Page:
(The 2017 Slamdance Film Festival kicked off on January 20 and ran through January 26. The HtN staff repped Slamdance hard with reviews like this one, Matthew Lessner’s stalky, sexual thriller Automatic at Sea.)
Let’s just ignore the fact that writer-director Matthew Lessner’s (Darling Darling) Automatic at Sea begins with the closing scene of the film – a narrative device that I despise more than most. Instead, we’ll start seven days prior with the true introduction of Eve (Livia Hiselius), a 22-year-old Swedish woman who is visiting the United States for the very first time. A wealthy American heir, Peter (David Henry Gerson), subsequently welcomes Eve “to the land of the free and home of the brave.” And, before we know it, Eve is airborne in Peter’s airplane en route to Peter’s family’s private island off the coast of New England.
It is important to note that Eve is by no means a naïve foreign tourist, which makes it all the more confounding that she would run away with Peter to some remote, private island. Sure, other guests are supposed to be arriving soon for some big party, but Eve obviously does not accept what Peter says as the absolute truth. What is most intriguing is that Lessner sets up Automatic at Sea to be some sort of romantic thriller (beautiful Swedish traveler meets an eligible American heir and they head off to a deserted island to live happily ever after), but immediately tosses that premise out with the dirty laundry. That isn’t to say that Lessner’s film isn’t creepy, stalky, sexual thriller (although asexual thriller might be a bit more appropriate).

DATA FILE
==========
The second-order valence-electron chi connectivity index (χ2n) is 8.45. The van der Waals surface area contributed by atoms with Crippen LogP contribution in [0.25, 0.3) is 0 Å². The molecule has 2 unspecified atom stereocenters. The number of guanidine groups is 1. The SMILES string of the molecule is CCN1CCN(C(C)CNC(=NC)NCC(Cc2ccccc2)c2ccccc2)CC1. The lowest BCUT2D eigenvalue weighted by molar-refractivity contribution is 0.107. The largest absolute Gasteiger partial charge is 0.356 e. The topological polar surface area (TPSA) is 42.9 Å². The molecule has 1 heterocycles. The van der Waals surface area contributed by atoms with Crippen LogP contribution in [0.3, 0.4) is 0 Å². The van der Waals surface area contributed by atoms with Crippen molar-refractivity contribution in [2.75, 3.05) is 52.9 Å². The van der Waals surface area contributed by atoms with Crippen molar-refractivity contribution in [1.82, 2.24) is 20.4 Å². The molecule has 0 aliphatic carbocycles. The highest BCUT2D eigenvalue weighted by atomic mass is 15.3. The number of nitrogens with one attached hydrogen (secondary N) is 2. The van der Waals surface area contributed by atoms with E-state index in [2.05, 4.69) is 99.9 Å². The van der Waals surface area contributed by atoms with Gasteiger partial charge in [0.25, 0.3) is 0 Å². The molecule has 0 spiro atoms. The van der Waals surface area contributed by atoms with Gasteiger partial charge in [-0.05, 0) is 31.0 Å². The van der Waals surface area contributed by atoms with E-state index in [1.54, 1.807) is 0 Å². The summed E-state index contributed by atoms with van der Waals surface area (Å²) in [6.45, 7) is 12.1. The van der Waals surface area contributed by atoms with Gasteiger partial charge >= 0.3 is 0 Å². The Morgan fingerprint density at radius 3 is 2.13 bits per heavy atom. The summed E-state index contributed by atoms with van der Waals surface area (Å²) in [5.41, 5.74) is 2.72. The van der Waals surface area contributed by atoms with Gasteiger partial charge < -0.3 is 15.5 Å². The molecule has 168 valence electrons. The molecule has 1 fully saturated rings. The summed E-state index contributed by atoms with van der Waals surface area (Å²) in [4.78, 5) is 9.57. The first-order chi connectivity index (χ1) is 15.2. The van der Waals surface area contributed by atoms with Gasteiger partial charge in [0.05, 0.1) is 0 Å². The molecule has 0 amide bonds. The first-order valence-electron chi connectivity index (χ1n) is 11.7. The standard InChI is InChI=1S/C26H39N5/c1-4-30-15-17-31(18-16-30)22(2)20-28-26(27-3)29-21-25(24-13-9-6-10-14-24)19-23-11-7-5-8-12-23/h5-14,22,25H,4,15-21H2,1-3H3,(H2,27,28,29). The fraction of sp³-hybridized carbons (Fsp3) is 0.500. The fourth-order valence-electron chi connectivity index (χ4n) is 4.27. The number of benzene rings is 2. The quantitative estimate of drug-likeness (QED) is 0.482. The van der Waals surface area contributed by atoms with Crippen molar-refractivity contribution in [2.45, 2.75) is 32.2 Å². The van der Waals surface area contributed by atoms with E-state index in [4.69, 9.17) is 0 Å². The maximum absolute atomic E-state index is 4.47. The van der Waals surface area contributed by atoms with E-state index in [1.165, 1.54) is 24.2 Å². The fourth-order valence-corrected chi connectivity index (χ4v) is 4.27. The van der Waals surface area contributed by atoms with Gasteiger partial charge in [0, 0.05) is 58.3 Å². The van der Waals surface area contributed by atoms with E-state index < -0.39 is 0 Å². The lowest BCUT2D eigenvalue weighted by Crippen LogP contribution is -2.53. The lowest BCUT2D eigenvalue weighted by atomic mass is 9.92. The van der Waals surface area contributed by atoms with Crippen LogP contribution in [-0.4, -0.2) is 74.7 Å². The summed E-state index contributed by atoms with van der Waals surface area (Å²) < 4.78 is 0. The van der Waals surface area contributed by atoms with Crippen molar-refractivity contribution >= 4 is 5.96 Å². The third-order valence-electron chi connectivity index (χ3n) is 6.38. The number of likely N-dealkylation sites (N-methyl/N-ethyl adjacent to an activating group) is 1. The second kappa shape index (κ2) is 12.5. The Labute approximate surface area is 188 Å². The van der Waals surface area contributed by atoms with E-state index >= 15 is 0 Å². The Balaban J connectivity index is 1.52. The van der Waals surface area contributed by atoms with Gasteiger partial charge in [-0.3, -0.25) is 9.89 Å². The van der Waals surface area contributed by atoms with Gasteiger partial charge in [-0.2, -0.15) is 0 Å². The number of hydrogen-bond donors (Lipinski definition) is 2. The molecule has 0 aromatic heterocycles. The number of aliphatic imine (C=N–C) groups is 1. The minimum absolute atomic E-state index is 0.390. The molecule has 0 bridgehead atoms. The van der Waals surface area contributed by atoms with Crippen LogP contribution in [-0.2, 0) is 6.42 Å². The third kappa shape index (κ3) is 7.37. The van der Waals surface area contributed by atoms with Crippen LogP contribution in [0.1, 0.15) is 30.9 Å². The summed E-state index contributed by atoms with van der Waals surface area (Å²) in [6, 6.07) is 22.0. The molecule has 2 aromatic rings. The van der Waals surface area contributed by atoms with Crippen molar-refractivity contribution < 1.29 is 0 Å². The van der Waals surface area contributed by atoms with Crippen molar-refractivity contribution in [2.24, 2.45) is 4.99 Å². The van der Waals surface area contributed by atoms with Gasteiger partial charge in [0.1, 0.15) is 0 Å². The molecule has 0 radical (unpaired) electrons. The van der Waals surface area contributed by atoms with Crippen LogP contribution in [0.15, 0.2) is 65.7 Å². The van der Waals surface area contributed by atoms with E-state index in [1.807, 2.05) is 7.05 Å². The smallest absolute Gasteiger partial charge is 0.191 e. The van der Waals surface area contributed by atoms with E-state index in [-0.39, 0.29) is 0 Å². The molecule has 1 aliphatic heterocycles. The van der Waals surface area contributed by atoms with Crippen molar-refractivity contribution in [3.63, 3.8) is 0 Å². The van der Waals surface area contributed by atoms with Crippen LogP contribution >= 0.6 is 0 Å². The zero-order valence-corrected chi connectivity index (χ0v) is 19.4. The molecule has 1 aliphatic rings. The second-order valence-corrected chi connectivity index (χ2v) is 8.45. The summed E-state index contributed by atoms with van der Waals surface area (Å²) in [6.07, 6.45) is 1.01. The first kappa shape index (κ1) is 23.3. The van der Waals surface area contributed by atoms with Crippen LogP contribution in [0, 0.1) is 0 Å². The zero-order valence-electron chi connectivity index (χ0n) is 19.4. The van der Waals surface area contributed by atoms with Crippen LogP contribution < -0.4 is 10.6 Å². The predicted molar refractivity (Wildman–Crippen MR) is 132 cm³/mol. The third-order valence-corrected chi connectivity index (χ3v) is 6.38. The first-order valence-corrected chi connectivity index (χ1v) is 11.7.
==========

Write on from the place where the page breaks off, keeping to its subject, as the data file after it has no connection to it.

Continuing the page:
Regardless of Peter’s intentions, the focus falls upon Eve’s feelings. Eve is the narrator of this tale, explaining her daily experiences (plus dreams and visions) as if reciting from a diary (more on that later). From her arrival on the island, she feels as if she has been here before. However, the feeling is more like nostalgia than tangible memories. However, as time passes, each day becomes increasingly obscured, something that is accentuated by the intertitles which go from specificity (“the following morning”) to complete ambiguity (“another day”). Eve’s conceptualization of time rapidly erodes. Days bleed into each other. Eve begins to notice that even her reflexes are slowing down. It is not long before Eve questions her own existence (“maybe I’m a hologram?”). She even suspects that Peter might be controlling her future by rewriting her past (by presumably altering the entries her aforementioned diary).
A transcendentally, hallucinogenic thriller, Automatic at Sea distorts and manipulates reality to the point that it becomes a total mind-fuck. While the slow zooms, color palate, lighting and overall mise-en-scène are visually luscious and transfixing, there is no question that Lessner is lulling us into the same hypnotic coma as Eve. It is the gosh-darn natural beauty of the island that distracts us, isn’t it? Yes, it is.
Sure, Eve’s name seems as equally Christian as Peter – but after multiple viewings I have yet to pick up on an overtly Christian subtext. If there is a hidden Christian message, then what on earth is the tree full of naked women? Is there some obscure scripture that spoke of a tree full of naked women? Alright, cool. But, how many Bible verses speak of men having sexual relations with a bicycle? Yeah, okay, I thought not.
What I enjoy the most about Automatic at Sea is that it is the quintessential existential horror film, questioning: “Am I really me?” “Do I actually exist?” “Do I really have free will?” Jean-Paul Sartre would be so damn proud.
– Don Simpson (@thatdonsimpson)